New Zealand Kindergarten (NZK) Response to the 2012 Budget
“Additional funding to support increased participation in early childhood education is welcome news,” said Clare Wells, Chief Executive of New Zealand Kindergartens.
The additional funding targets Māori, Pasifika and low socio-economic communities.
“Research shows there is a range of barriers which prevent families from accessing high quality early childhood education, and we look forward to working alongside the government and families to address them,” said Clare Wells.
“While there is no increase to the overall universal rates paid to early childhood services to meet increased costs, the status quo represents a degree of stability for services,” said Wells.
The 2012 budget has allocated an additional $110.9 million for early childhood education: $47.9 million in new equity funding for target communities; $43.9 million to meet the costs of the additional children who will be participating in early childhood education as a result of welfare reforms; and $19.1 million for Māori-medium early childhood education services.
NZK supports the government goal of 98% of new entrants in schools participating in ECE by 2015 and believes it is essential that the government support universal access to ECE in order to reach this goal.
The current funding model provides for universal access coupled with additional resources for targeted groups. Increasing participation in high quality early childhood education among Māori, Pasifika and low-income communities requires not only extra funding but also a focus on effectively planning service provision, ensuring quality, developing partnerships, innovation and community development focused programmes.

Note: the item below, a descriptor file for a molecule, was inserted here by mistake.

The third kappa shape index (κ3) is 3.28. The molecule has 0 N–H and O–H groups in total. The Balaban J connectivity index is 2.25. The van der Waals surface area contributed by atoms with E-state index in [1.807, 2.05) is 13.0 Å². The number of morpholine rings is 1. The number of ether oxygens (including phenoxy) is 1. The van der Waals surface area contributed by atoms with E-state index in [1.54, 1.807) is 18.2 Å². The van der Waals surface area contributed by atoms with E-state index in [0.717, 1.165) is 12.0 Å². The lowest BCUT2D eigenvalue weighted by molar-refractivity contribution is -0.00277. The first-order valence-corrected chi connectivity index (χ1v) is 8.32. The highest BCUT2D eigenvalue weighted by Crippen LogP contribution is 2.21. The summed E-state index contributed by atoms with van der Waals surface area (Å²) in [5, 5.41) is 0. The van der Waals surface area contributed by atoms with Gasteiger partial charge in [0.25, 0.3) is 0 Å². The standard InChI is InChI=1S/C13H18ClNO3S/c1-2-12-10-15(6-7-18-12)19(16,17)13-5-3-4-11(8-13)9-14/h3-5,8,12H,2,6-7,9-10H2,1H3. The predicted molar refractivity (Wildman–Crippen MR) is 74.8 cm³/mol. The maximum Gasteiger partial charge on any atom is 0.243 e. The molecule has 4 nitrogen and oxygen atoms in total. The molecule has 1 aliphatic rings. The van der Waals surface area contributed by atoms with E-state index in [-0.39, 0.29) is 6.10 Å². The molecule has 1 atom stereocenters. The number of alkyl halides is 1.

New Zealand Kindergartens (NZK) Incorporated, Te Pūtahi Kura Pūhou o Aotearoa, is the umbrella organisation representing twenty-nine regional kindergarten associations covering over 435 kindergartens and early childhood education (ECE) services. Nationally kindergartens provide services for 37,000 enrolled children as well as support for their families and whānau. Over one-third of all four year olds enrolled in ECE in New Zealand attend a kindergarten. Almost two-thirds of kindergartens are in low and middle income areas.
The Early Childhood Education Taskforce’s recent report, An Agenda for Amazing Children, concludes that “…investing in early childhood education can be thought of as one of the most effective uses of taxpayer funds.” 
Children who attend high-quality early childhood education are better prepared for school, are more likely to stay in school longer and to succeed in school. New Zealand research has found effects of quality ECE remain evident at age 16 years.
“We found that high-quality centres had a positive, long-lasting association with student’s literacy, numeracy and logical problem solving competencies, and also with their social skills.” 
 Education Counts, Ministry of Education, Annual ECE Summary Report 2011.
 Ministry of Education, Education Counts, 2010.
 An Agenda for Amazing Children, Final Report of the ECE Taskforce, 2011.
 Wylie, C., Hodgen, E., Hipkins, R., and Vaughan, K. (2008) Competent learners on the edge of adulthood. A summary of key findings from the competent learners @ 16 project. New Zealand Council for Educational Research. Ministry of Education. Wellington. October.